Watering - Top Tips

Watering sounds straightforward. And it's true, to a point. But it’s
also weirdly easy to get it wrong, leaving a trail of parched or soggy
plants. June is a month to be extra careful, now that our growing
season is in full swing.

In general, my first rule of thumb is to slow right down – not always
easy in the hurly burly of London. Gardening, they say, is about
tuning in to what plants need. And watering in a rush does more harm
than good. Plants love a long soak, not a quick sprinkle.

Spraying water over their leaves is also pointless. Plants draw up
moisture with their roots, so water to the base of the plant. You want
their roots to sink down in search of water, strengthening and
anchoring the plant in the process.

In terms of timing, that’s the tricky one. Overwatering is just as bad
as neglect. At home, I do a quick circuit around my plants each
morning – touch or dig into the soil with your fingers to check if
it’s drying out. Then water, if needed, at the beginning or end of the
day to keep evaporation to a minimum.

Out in the garden, a hose on full blast can damage delicate plants,
dislodge seedlings and disturb soil structure. A trigger helps to
control the flow and create a spray. In terms of kit, soaker hoses are
a wise investment. You drape them around the plot and they slowly drip
irrigate your plants. If you're flash, you can even buy mini computers
which control the whole watering process.

If you talk to the old school gardeners, they seldom water their plot.
Most established plants don’t need it. Adding organic matter soil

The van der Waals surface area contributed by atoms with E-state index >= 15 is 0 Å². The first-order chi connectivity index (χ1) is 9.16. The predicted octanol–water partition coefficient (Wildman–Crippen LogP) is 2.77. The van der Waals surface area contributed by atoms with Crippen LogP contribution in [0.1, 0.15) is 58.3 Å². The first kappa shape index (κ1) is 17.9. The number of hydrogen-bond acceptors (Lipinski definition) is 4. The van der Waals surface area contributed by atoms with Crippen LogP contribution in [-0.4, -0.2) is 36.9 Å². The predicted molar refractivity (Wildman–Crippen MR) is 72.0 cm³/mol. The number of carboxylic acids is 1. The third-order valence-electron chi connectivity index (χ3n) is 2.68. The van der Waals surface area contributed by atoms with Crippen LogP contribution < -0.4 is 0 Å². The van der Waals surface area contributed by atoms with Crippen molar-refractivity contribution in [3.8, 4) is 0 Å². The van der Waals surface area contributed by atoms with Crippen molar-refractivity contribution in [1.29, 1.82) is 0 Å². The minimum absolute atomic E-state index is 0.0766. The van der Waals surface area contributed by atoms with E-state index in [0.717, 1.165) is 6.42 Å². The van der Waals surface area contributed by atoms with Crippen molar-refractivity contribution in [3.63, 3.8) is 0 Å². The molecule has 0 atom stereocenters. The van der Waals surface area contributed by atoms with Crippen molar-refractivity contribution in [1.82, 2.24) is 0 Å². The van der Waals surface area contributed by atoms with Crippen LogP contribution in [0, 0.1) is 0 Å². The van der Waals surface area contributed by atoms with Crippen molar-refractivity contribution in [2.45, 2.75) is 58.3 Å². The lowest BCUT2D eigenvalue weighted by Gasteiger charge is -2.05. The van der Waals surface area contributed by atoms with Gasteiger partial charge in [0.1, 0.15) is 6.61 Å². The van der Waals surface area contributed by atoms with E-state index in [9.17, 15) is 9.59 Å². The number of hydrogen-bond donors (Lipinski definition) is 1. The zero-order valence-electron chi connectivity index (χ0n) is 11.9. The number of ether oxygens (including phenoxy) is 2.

makes the soil more moisture retentive. A two inch layer of mulch on
top such as home compost also does the same job. Use the same strategy
with pots - gravel also works.

Indoors, house plants obviously need much more attention. Get a feel
for how heavy your pots are when well watered. Any outdoor container
will also dry out quickly. Hanging baskets are the worst, needing
daily watering in hot weather.

One tip, if you have a collection of pots, is to group them all
together to reduce the effects of the drying wind. So keep a close eye
on those exposed pots on your window ledge.

For seedlings, be extra vigilant. I’m a big fan of an ingenious
invention – the bottle top waterer. It costs just 50p, and screws on
the top of old mineral water or tonic bottles to create a gentle spray
that's ideal for delicate plants. Buy them from Garden Innovations – a
company that specialises in watering devices.

When sowing seeds, it’s best to use sterile tap water. But rain water
is ideal for established plants. The Camden council website has
information about sustainable gardening and will point you in the
direction of water butts for around fifty pounds, which you tap into
your drainpipes.

Right now, food plants such as courgettes, tomatoes, peas, beans or
soft fruits are often thirsty – imagine the water they need to swell
up the edible bits. Water leafy salads whenever the soil feels dry,
preferable in the morning to deter pesky slugs at night. But
otherwise, to be honest, most veg seldom needs watering attention.